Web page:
ADELAIDE CONCERT REVIEW
March 04, 2013
Excerpted from the review by Words Ian Bell. Photos by Rodney Magazinovic

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Every great fairytale starts with Once Upon a Time. When you hear those words you know immediately you are about to be taken on a journey to strange and mystical places. If you allow yourself to suspend your belief and ignore the fact nothing in a fairytale is real, you will meet strange creatures, go on amazing adventures, there will be drama, colour and heart pounding action. A good fairytale will leave you exhausted and happy.

When the lights go down and a voice booms "ALRIGHT ADELAIDE - YOU WANTED THE BEST YOU GOT THE BEST, THE HOTTEST BAND IN THE WORLD - KISS!", it is rock'n'roll's finest Once Upon A Time.

Clearly the choice of signing the big drawcard double bill of KISS and 80's metal dudes MOTLEY CRUE to headline the final race day concert was a smart one for the Clipsal. It was the first time the event has been completely sold out and the Kiss t-shirts almost outnumbered the Ford and Holden ones.

After a break it's time for the main event. The 'Hot Zone' down the front has filled up and the rest of the concert area is packed with the biggest crowd for any concert in the races history. After their 'once upon a time' the giant KISS curtain drops and Kiss are descending from the top of the stage on a flying stage, while explosions are going off all around, they are ripping into Detroit Rock City the opening track from Destroyer, their fourth (and some might say best) album. It is great. As a life long fan who has seen them play many times, for the writer, this never gets old. For the first three songs bass player Gene Simmons, guitarist Paul Stanley and guitarist Tommy Thayer (Ace Frehley left many years ago), mug shamelessly at the photographers. They know the value of their being great shots of them out there and as you can see from the Mix102 photographs from the event, every shot is a winner. Shout it Out Loud, Calling Dr Love and Firehouse lead into I Love it Loud with Gene leading a mass sing-a-long.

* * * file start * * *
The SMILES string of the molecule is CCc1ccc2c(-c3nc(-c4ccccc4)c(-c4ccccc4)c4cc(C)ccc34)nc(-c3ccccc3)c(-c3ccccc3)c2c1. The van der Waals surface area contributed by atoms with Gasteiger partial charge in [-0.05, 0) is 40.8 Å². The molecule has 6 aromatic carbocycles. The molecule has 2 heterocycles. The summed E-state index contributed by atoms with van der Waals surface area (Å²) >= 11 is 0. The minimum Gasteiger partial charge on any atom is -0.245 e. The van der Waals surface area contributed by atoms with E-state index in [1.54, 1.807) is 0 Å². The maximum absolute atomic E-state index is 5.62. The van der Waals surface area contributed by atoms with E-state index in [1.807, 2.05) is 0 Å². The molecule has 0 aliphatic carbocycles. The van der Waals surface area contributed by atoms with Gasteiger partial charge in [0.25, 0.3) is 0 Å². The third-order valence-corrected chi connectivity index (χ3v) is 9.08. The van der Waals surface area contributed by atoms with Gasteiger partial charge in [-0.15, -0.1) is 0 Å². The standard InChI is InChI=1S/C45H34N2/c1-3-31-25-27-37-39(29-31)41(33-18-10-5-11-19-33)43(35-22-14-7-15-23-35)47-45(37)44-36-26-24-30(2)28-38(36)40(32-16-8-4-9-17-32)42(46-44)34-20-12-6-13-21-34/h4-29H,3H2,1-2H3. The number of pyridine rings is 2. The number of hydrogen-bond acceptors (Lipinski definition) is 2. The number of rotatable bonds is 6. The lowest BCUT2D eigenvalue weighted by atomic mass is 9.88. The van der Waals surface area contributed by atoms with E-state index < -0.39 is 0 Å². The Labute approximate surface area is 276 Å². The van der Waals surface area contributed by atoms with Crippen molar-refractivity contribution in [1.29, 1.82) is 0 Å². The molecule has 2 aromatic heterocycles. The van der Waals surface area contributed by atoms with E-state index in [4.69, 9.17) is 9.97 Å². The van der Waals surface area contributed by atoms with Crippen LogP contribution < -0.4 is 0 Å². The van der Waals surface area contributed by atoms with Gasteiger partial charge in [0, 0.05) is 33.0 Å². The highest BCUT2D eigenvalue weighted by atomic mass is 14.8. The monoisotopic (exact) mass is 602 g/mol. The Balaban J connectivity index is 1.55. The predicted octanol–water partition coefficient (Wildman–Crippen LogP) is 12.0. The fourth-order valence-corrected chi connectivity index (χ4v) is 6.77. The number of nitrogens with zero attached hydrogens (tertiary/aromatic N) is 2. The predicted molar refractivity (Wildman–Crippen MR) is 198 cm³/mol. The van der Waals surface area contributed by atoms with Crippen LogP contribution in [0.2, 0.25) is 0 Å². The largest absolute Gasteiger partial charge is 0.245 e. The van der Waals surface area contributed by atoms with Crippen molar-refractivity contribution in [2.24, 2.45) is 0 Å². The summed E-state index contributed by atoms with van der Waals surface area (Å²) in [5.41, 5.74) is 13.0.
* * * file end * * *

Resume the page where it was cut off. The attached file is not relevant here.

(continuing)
When a classic band says they are going to play something off their new album, it's often time to nip off to the loo, but the blistering version of Hell or Hallelujah from the latest album Monster is excellent (as is the rest of the album). The title track from the 1998 album Psycho Circus is also amazing. Tommy Thayer takes centre stage for Out of the World, which leads to Simmons bass solo, with him spitting blood all over the stage and then being winched up to the top of the lighting rig to do God of Thunder. I have seen this over a dozen times and it is still super exciting even though I know it is ridiculous. Paul Stanley sing an acoustic version of Shandii a massive hit in Australia in 1980 from the Dynasty LP. At the end of this he realises there is a fire in the lighting rig, and there is a slight hold up while the rig is lowered and fire extinguished. Stanley sings part of The Doors Light My Fire and then Kiss's own Heavens on Fire to fill in time. Once things are back to normal, they surprise us with Crazy Nights, which rarely gets an airing since they put the make-up back on in 1996. Gene sings a ferocious War Machine before Paul Stanley flies over our heads to the mixing tower to sing Love Gun. Drummer Eric Singer takes lead vocals on Black Diamond, and there is a smidge of Stairway to Heaven thrown into the middle. Masses of explosions and they wave goodbye.

They return to do Lick it Up (including the middle eight from The Who's Won't get Fooled Again), before cranking up the massively popular I Was Made for Loving You. To close the night they play the rock'n'roll national anthem. Rock & Roll All Nite, was released in 1975 and is such a fantastic, catchy, rockin' song, that is utterly irresistible. The stage is complete obscured by mountains of confetti cannons going off either side of the stage and at the mixing tower. Paul smashes his guitar, everybody in the hot zone is dancing and singing, it is fantastic. Then there's fire works.

The thing about seeing KISS is, that it is almost like seeing a Broadway show. You pretty much know what songs they are going to do, and which order. You know there are going to various set pieces that occur, (blood spitting, fire-breathing, flying guitarists, etc) and you know they are going to do all the hits and a couple of songs off the new album. You also know if you just let yourself believe it for a couple of hours, then when they say "you wanted the best you got the best, the hottest band in the world" it will actually be true.